Zebrafish have emerged as a useful vertebrate model system in which unbiased large-scale screens have revealed hundreds of mutations affecting vertebrate development. Many zebrafish mutants closely resemble known human disorders, thus providing intriguing prospects for uncovering the genetic basis of human diseases and for the development of pharmacologic agents that inhibit or correct the progression of developmental disorders. The rapid pace of advances in genomic sequencing and map construction, in addition to morpholino targeting and transgenic techniques, have facilitated the identification and analysis of genes associated with zebrafish mutants, thus promoting the development of zebrafish as a model for human disorders. This review aims to illustrate how the zebrafish has been used to identify unknown genes, to assign function to known genes, and to delineate genetic pathways, all contributing valuable leads toward understanding human pathophysiology.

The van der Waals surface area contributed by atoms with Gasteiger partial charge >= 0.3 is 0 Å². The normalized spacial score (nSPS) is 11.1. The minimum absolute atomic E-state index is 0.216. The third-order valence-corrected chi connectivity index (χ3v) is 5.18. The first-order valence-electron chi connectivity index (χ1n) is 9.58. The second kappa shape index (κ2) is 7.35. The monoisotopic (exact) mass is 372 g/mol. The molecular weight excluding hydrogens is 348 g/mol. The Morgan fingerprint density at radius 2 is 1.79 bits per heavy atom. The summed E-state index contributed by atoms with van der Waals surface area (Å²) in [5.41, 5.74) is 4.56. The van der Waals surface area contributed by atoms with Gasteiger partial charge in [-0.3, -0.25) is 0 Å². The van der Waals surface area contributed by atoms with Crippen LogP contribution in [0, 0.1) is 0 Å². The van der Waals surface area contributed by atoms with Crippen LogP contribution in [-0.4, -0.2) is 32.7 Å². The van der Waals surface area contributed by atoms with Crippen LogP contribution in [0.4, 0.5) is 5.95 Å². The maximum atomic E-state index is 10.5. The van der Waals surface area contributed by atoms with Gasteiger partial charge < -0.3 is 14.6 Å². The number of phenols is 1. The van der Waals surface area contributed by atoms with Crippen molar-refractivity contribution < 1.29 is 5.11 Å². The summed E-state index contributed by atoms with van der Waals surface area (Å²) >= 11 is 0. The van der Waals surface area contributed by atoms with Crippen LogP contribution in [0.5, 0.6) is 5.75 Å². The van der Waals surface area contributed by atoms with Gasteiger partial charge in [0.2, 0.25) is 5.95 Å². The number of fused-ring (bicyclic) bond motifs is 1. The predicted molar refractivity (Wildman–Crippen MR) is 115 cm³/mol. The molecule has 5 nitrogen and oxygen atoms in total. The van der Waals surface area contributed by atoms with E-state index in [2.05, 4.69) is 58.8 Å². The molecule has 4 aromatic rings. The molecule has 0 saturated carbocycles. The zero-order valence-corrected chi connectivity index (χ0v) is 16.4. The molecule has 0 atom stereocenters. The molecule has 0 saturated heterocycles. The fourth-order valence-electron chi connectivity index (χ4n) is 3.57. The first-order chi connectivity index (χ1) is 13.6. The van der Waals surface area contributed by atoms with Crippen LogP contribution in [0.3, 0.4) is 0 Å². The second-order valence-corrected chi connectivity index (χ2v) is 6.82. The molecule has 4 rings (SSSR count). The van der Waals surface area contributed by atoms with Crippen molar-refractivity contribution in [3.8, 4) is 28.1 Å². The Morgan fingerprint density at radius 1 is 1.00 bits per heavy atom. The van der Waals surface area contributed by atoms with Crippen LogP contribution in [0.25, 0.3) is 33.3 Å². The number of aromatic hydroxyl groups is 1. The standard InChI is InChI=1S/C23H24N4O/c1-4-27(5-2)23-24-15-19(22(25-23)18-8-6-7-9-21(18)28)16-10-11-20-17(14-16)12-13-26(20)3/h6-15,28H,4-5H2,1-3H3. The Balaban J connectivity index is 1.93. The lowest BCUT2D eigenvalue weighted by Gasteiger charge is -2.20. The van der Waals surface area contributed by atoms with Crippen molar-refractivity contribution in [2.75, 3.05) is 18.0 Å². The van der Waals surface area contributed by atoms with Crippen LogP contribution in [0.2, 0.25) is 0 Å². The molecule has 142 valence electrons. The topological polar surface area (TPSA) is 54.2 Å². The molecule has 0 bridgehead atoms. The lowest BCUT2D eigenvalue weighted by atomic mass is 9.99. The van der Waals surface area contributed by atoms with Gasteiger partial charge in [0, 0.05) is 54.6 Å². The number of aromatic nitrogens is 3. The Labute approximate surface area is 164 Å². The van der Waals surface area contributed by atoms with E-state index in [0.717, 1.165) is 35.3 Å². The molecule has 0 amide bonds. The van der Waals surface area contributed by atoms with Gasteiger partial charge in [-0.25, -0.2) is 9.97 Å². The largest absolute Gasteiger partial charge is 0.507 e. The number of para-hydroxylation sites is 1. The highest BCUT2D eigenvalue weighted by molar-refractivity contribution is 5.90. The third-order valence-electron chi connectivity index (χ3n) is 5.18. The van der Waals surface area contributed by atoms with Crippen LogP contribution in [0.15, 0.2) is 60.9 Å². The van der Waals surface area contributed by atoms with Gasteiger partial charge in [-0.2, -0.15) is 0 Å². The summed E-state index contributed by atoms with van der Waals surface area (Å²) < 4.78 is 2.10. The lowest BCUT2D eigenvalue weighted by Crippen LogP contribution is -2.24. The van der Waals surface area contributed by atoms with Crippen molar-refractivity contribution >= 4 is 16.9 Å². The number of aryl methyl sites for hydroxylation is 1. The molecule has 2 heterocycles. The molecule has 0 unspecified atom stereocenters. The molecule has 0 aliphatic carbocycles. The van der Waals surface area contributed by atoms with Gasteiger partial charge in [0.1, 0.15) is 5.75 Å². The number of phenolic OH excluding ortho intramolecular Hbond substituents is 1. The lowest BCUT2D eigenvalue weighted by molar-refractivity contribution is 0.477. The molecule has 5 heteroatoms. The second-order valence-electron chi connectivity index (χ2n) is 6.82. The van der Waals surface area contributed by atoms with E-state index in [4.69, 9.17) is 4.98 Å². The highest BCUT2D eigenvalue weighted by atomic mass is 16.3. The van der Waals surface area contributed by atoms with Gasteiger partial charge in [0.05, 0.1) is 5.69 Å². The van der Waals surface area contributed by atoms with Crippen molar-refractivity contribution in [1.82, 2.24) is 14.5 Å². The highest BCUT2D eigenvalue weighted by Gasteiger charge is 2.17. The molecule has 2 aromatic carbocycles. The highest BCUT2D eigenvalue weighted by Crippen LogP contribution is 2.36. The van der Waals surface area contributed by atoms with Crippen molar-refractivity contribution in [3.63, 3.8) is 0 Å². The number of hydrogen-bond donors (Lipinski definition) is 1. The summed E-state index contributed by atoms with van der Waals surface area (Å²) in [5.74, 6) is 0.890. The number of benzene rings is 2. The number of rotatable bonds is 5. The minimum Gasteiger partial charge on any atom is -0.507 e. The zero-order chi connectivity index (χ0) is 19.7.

Copyright 2003 Wiley-Liss, Inc.